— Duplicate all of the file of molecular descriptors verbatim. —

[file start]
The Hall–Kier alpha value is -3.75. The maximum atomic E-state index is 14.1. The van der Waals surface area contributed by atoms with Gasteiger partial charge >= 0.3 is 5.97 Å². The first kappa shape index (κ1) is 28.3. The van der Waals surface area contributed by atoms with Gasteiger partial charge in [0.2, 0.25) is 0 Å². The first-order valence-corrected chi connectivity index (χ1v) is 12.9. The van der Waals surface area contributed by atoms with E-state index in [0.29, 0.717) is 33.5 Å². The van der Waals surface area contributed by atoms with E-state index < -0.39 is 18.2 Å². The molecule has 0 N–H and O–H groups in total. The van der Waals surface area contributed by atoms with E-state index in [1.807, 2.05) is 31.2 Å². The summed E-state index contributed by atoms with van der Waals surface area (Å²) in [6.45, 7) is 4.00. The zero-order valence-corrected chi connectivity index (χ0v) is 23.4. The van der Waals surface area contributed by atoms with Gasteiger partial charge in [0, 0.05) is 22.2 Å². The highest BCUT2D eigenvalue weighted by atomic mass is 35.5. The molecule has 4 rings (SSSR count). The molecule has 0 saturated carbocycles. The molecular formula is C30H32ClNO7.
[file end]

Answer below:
The Hall–Kier alpha value is -3.75. The maximum atomic E-state index is 14.1. The van der Waals surface area contributed by atoms with Gasteiger partial charge >= 0.3 is 5.97 Å². The first kappa shape index (κ1) is 28.3. The van der Waals surface area contributed by atoms with Gasteiger partial charge in [0.2, 0.25) is 0 Å². The first-order valence-corrected chi connectivity index (χ1v) is 12.9. The van der Waals surface area contributed by atoms with E-state index in [0.29, 0.717) is 33.5 Å². The van der Waals surface area contributed by atoms with E-state index < -0.39 is 18.2 Å². The molecule has 0 N–H and O–H groups in total. The van der Waals surface area contributed by atoms with E-state index in [1.807, 2.05) is 31.2 Å². The summed E-state index contributed by atoms with van der Waals surface area (Å²) in [6.45, 7) is 4.00. The zero-order valence-corrected chi connectivity index (χ0v) is 23.4. The van der Waals surface area contributed by atoms with Gasteiger partial charge in [0, 0.05) is 22.2 Å². The highest BCUT2D eigenvalue weighted by atomic mass is 35.5. The molecule has 4 rings (SSSR count). The molecule has 0 saturated carbocycles. The molecular formula is C30H32ClNO7.